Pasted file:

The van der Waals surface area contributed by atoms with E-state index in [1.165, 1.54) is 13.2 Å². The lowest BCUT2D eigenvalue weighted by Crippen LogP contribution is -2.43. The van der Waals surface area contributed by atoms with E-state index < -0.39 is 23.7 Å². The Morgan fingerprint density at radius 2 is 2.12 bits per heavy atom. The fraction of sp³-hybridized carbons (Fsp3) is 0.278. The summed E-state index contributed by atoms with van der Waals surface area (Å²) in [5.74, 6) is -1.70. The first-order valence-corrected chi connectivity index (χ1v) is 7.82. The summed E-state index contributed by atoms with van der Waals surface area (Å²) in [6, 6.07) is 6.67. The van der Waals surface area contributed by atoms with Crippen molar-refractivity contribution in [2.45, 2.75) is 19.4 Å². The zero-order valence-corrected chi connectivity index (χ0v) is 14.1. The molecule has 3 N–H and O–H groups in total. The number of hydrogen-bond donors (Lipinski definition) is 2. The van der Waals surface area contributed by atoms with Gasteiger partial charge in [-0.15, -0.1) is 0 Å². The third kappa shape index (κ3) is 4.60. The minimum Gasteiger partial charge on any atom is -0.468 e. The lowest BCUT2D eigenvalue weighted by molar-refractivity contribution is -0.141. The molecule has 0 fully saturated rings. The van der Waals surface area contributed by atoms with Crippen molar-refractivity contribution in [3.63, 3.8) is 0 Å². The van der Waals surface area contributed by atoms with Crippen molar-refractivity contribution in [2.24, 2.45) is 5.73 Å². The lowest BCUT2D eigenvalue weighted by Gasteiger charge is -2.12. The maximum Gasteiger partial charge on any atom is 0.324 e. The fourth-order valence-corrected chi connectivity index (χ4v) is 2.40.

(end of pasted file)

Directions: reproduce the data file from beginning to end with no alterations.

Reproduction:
The van der Waals surface area contributed by atoms with E-state index in [1.165, 1.54) is 13.2 Å². The lowest BCUT2D eigenvalue weighted by Crippen LogP contribution is -2.43. The van der Waals surface area contributed by atoms with E-state index < -0.39 is 23.7 Å². The Morgan fingerprint density at radius 2 is 2.12 bits per heavy atom. The fraction of sp³-hybridized carbons (Fsp3) is 0.278. The summed E-state index contributed by atoms with van der Waals surface area (Å²) in [5.74, 6) is -1.70. The first-order valence-corrected chi connectivity index (χ1v) is 7.82. The summed E-state index contributed by atoms with van der Waals surface area (Å²) in [6, 6.07) is 6.67. The van der Waals surface area contributed by atoms with Crippen molar-refractivity contribution in [2.45, 2.75) is 19.4 Å². The zero-order valence-corrected chi connectivity index (χ0v) is 14.1. The molecule has 3 N–H and O–H groups in total. The number of hydrogen-bond donors (Lipinski definition) is 2. The van der Waals surface area contributed by atoms with Gasteiger partial charge in [-0.15, -0.1) is 0 Å². The third kappa shape index (κ3) is 4.60. The minimum Gasteiger partial charge on any atom is -0.468 e. The lowest BCUT2D eigenvalue weighted by molar-refractivity contribution is -0.141. The molecule has 0 fully saturated rings. The van der Waals surface area contributed by atoms with Crippen molar-refractivity contribution in [3.63, 3.8) is 0 Å². The van der Waals surface area contributed by atoms with Crippen molar-refractivity contribution in [2.24, 2.45) is 5.73 Å². The lowest BCUT2D eigenvalue weighted by Gasteiger charge is -2.12. The maximum Gasteiger partial charge on any atom is 0.324 e. The fourth-order valence-corrected chi connectivity index (χ4v) is 2.40.